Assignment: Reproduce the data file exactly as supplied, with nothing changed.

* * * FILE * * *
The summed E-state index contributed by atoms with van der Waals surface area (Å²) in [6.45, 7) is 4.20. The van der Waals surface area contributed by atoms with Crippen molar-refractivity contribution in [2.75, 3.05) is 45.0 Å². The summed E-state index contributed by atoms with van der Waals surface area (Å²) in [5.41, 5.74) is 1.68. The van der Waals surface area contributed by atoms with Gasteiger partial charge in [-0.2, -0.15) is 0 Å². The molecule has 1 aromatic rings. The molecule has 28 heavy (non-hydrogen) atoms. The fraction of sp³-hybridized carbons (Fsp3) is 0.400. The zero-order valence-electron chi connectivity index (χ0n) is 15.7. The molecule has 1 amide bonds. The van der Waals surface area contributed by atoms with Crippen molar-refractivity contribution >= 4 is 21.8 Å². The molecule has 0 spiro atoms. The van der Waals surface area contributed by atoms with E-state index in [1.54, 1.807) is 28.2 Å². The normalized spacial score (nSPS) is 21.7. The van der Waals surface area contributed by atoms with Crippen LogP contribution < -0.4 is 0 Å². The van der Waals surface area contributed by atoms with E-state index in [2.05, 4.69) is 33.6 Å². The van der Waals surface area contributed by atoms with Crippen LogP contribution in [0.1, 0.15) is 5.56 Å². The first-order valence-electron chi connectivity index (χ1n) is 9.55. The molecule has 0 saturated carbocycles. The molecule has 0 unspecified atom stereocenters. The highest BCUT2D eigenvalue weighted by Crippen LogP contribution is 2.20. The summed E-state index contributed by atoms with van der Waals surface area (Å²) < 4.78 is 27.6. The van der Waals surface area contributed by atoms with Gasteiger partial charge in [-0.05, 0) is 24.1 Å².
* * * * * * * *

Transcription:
The summed E-state index contributed by atoms with van der Waals surface area (Å²) in [6.45, 7) is 4.20. The van der Waals surface area contributed by atoms with Crippen molar-refractivity contribution in [2.75, 3.05) is 45.0 Å². The summed E-state index contributed by atoms with van der Waals surface area (Å²) in [5.41, 5.74) is 1.68. The van der Waals surface area contributed by atoms with Gasteiger partial charge in [-0.2, -0.15) is 0 Å². The molecule has 1 aromatic rings. The molecule has 28 heavy (non-hydrogen) atoms. The fraction of sp³-hybridized carbons (Fsp3) is 0.400. The zero-order valence-electron chi connectivity index (χ0n) is 15.7. The molecule has 1 amide bonds. The van der Waals surface area contributed by atoms with Crippen molar-refractivity contribution >= 4 is 21.8 Å². The molecule has 0 spiro atoms. The van der Waals surface area contributed by atoms with E-state index in [1.54, 1.807) is 28.2 Å². The normalized spacial score (nSPS) is 21.7. The van der Waals surface area contributed by atoms with Crippen LogP contribution < -0.4 is 0 Å². The van der Waals surface area contributed by atoms with E-state index in [2.05, 4.69) is 33.6 Å². The van der Waals surface area contributed by atoms with Crippen LogP contribution in [0.1, 0.15) is 5.56 Å². The first-order valence-electron chi connectivity index (χ1n) is 9.55. The molecule has 0 saturated carbocycles. The molecule has 0 unspecified atom stereocenters. The highest BCUT2D eigenvalue weighted by Crippen LogP contribution is 2.20. The summed E-state index contributed by atoms with van der Waals surface area (Å²) < 4.78 is 27.6. The van der Waals surface area contributed by atoms with Gasteiger partial charge in [-0.05, 0) is 24.1 Å².